The Government plan to move the ownership and management of water infrastructure from local councils into the hands of four water services agencies, split regionally is causing understandable ripples.
Local Government Minister Nanaia Mahuta says the "Three Waters" reforms on drinking water, wastewater and stormwater infrastructure will save ratepayers money.
The plan is to invest from $120 billion to $185 billion over the next 30 years across the massive networks.
Mahuta describes the present model as "ineffective, inefficient, and not fit for purpose".
While hard to argue with, this could also be said about many other services in both government and local government hands. The inference is, however, that shifting ownership and management will fix it.
There are 67 councils which currently manage their own water infrastructure and each has individual circumstances of assets built by locals through targeted rates, major projects in the pipeline, and even surpluses of funds stockpiled for specific purposes.
One example of the challenges Mahuta faces is Northland and Auckland, which would be covered by one agency. Whangārei District Council has wasted no time in voting to opt out.
It's more than parochialism at play. Mayor Sheryl Mai told the Northern Advocate the council is concerned about what it would mean for the local assets ratepayers had paid for, and the risk Northland would come second to Auckland.
Whangārei District Council (WDC) receives 28 per cent of its income from targeted rates, particularly for water services. Fourteen per cent of its expenditure goes on water, wastewater and stormwater.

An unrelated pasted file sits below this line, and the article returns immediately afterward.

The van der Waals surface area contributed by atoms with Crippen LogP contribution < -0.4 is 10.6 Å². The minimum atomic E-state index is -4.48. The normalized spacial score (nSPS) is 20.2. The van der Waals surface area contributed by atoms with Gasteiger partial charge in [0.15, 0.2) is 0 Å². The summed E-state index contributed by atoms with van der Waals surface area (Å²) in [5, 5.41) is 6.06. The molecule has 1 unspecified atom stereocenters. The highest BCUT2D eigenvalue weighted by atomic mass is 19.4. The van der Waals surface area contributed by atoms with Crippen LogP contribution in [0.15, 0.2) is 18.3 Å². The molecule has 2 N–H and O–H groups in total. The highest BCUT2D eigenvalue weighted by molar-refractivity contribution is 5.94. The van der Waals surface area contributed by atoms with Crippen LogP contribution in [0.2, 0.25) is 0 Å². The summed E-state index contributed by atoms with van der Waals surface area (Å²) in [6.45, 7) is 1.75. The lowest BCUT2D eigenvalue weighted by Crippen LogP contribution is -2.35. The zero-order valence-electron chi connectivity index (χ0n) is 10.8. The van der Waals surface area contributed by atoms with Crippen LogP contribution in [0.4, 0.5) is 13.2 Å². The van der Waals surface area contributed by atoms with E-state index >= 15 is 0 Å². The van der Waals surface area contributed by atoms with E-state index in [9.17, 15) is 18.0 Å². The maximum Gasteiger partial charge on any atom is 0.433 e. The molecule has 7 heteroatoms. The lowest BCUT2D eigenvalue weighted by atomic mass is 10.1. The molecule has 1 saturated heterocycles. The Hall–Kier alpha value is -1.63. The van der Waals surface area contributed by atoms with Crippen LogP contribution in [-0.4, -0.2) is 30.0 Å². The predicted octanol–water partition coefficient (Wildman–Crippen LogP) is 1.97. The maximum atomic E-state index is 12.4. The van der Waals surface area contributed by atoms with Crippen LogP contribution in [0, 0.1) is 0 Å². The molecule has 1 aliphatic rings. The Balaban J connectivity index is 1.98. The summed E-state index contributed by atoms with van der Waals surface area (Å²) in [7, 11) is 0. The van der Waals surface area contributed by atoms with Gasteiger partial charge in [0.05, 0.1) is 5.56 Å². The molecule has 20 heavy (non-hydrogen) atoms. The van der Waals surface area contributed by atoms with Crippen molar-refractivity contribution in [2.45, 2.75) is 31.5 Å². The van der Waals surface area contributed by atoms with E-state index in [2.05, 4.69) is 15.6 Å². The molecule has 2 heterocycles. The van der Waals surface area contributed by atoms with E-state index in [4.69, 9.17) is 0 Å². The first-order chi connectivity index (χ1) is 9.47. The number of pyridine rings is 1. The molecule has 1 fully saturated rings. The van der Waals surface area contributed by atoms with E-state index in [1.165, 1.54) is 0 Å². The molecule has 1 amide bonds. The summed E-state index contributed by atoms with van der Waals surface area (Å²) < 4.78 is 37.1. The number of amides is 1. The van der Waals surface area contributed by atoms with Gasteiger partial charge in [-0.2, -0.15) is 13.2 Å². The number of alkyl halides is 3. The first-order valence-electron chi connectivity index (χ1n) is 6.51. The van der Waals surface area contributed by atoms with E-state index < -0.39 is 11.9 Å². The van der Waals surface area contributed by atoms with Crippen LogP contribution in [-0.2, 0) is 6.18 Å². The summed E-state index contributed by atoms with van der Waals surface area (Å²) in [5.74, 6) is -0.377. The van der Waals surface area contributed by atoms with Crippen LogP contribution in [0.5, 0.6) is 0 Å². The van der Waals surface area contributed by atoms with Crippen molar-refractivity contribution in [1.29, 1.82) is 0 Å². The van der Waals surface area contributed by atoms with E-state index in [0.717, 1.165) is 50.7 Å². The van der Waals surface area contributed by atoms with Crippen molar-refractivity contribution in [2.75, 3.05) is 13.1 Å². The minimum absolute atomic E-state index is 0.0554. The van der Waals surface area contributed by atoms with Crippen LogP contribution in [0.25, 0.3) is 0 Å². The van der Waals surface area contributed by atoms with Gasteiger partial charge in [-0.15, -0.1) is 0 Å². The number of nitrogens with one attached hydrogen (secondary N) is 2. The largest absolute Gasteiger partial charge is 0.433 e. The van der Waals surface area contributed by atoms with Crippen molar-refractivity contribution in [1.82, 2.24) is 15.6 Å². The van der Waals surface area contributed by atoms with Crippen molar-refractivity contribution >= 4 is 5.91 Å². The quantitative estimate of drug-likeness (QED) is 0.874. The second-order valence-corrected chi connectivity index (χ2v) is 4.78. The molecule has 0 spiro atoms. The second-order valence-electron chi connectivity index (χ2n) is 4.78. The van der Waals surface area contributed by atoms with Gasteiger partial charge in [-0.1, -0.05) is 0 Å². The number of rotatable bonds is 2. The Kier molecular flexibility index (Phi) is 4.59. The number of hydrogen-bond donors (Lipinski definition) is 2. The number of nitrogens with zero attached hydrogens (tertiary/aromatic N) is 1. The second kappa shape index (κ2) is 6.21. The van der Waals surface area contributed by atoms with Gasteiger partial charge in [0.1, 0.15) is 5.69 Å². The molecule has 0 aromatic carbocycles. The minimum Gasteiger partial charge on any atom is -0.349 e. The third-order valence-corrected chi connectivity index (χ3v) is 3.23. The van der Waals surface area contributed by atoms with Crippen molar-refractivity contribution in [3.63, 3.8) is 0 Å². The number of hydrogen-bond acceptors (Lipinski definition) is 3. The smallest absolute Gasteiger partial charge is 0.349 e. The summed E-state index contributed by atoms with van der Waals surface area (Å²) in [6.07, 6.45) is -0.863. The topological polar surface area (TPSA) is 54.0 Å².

The council has steadily built up a surplus of water revenue of more than $26 million, mainly volume usage-based targeted rates, over and above operating and capital water expenditure. This reserve is expected to be used up by significant water projects (including a new Whau Valley water treatment plant) by year seven of the 2018-2028 Long-Term Plan.
With Auckland's troubles around water storage well known, there is understandable concern about Northland's fighting fund being rolled into the same pot as Auckland.
National Party water spokesman Simon Bridges said he's not convinced the new model will result in the savings being promised.
"Ratepayers face losing local control of the assets they've paid for over generations, while being asked to foot the bill for poorer-performing neighbours," Bridges said.
It's not as though Auckland is happy with the idea, either. Mayor Phil Goff said the ability to ensure Aucklanders' needs are put first will be undermined. Auckland Council could have less than 40 per cent of the representation in governance of the new entity.
Goff cites a report by the Water Industry Commission for Scotland (WICS) — the review on which the Government is basing its water reform proposals — which says Auckland is already the most efficient and effective water supplier in New Zealand.
However, the WICS report also states Auckland needs to invest more to deliver fully on its potential. Ultimately, it appears Goff is concerned this process will happen under Mahuta's reforms and a safeguard preventing privatisation of water services could then be repealed by a future government.
Mahuta says a support package for councils will be announced in the next few weeks. Given the reaction so far, it will need to be very generous or smart to calm the waters.